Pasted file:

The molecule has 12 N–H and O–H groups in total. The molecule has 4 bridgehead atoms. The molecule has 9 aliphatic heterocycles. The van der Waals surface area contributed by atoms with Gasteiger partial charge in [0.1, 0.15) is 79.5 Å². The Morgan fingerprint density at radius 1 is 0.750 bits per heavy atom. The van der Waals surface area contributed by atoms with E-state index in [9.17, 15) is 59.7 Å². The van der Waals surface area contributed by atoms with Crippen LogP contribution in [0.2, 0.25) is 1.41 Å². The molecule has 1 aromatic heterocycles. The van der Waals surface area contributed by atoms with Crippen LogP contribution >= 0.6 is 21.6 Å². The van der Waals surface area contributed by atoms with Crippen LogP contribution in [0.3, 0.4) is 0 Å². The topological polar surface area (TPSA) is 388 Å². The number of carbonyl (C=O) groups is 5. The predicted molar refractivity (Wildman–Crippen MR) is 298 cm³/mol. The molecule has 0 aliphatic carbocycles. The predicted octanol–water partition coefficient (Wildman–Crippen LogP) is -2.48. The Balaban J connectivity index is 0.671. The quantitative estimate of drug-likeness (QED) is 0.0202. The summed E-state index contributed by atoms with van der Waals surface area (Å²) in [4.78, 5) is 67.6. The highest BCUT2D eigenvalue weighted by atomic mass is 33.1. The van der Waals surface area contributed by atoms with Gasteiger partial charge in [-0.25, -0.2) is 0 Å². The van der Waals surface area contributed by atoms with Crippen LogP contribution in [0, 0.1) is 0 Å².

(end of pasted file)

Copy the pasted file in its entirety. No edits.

The molecule has 12 N–H and O–H groups in total. The molecule has 4 bridgehead atoms. The molecule has 9 aliphatic heterocycles. The van der Waals surface area contributed by atoms with Gasteiger partial charge in [0.1, 0.15) is 79.5 Å². The Morgan fingerprint density at radius 1 is 0.750 bits per heavy atom. The van der Waals surface area contributed by atoms with E-state index in [9.17, 15) is 59.7 Å². The van der Waals surface area contributed by atoms with Crippen LogP contribution in [0.2, 0.25) is 1.41 Å². The molecule has 1 aromatic heterocycles. The van der Waals surface area contributed by atoms with Crippen LogP contribution >= 0.6 is 21.6 Å². The van der Waals surface area contributed by atoms with Crippen LogP contribution in [0.3, 0.4) is 0 Å². The topological polar surface area (TPSA) is 388 Å². The number of carbonyl (C=O) groups is 5. The predicted molar refractivity (Wildman–Crippen MR) is 298 cm³/mol. The molecule has 0 aliphatic carbocycles. The predicted octanol–water partition coefficient (Wildman–Crippen LogP) is -2.48. The Balaban J connectivity index is 0.671. The quantitative estimate of drug-likeness (QED) is 0.0202. The summed E-state index contributed by atoms with van der Waals surface area (Å²) in [4.78, 5) is 67.6. The highest BCUT2D eigenvalue weighted by atomic mass is 33.1. The van der Waals surface area contributed by atoms with Gasteiger partial charge in [-0.25, -0.2) is 0 Å². The van der Waals surface area contributed by atoms with Crippen LogP contribution in [0, 0.1) is 0 Å².